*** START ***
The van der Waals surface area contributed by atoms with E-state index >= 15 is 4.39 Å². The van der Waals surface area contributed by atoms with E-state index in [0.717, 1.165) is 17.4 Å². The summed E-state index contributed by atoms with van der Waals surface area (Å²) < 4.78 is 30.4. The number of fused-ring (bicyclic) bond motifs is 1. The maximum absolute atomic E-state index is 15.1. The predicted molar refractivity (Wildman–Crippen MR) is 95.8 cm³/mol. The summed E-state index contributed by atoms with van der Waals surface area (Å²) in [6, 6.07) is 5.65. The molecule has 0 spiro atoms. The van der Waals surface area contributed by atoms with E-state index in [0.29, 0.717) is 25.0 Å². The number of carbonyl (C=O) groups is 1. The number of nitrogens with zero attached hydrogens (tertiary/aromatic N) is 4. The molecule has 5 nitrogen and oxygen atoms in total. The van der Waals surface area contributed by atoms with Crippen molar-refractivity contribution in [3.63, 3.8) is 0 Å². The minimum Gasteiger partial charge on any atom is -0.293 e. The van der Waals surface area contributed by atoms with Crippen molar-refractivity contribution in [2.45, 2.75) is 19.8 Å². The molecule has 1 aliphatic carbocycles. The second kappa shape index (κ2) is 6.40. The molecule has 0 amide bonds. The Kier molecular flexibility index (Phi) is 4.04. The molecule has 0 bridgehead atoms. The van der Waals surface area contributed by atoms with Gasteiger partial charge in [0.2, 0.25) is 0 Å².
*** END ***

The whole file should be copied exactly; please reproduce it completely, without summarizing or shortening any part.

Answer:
The van der Waals surface area contributed by atoms with E-state index >= 15 is 4.39 Å². The van der Waals surface area contributed by atoms with E-state index in [0.717, 1.165) is 17.4 Å². The summed E-state index contributed by atoms with van der Waals surface area (Å²) < 4.78 is 30.4. The number of fused-ring (bicyclic) bond motifs is 1. The maximum absolute atomic E-state index is 15.1. The predicted molar refractivity (Wildman–Crippen MR) is 95.8 cm³/mol. The summed E-state index contributed by atoms with van der Waals surface area (Å²) in [6, 6.07) is 5.65. The molecule has 0 spiro atoms. The van der Waals surface area contributed by atoms with E-state index in [0.29, 0.717) is 25.0 Å². The number of carbonyl (C=O) groups is 1. The number of nitrogens with zero attached hydrogens (tertiary/aromatic N) is 4. The molecule has 5 nitrogen and oxygen atoms in total. The van der Waals surface area contributed by atoms with Crippen molar-refractivity contribution in [3.63, 3.8) is 0 Å². The minimum Gasteiger partial charge on any atom is -0.293 e. The van der Waals surface area contributed by atoms with Crippen molar-refractivity contribution in [2.45, 2.75) is 19.8 Å². The molecule has 1 aliphatic carbocycles. The second kappa shape index (κ2) is 6.40. The molecule has 0 amide bonds. The Kier molecular flexibility index (Phi) is 4.04. The molecule has 0 bridgehead atoms. The van der Waals surface area contributed by atoms with Gasteiger partial charge in [0.2, 0.25) is 0 Å².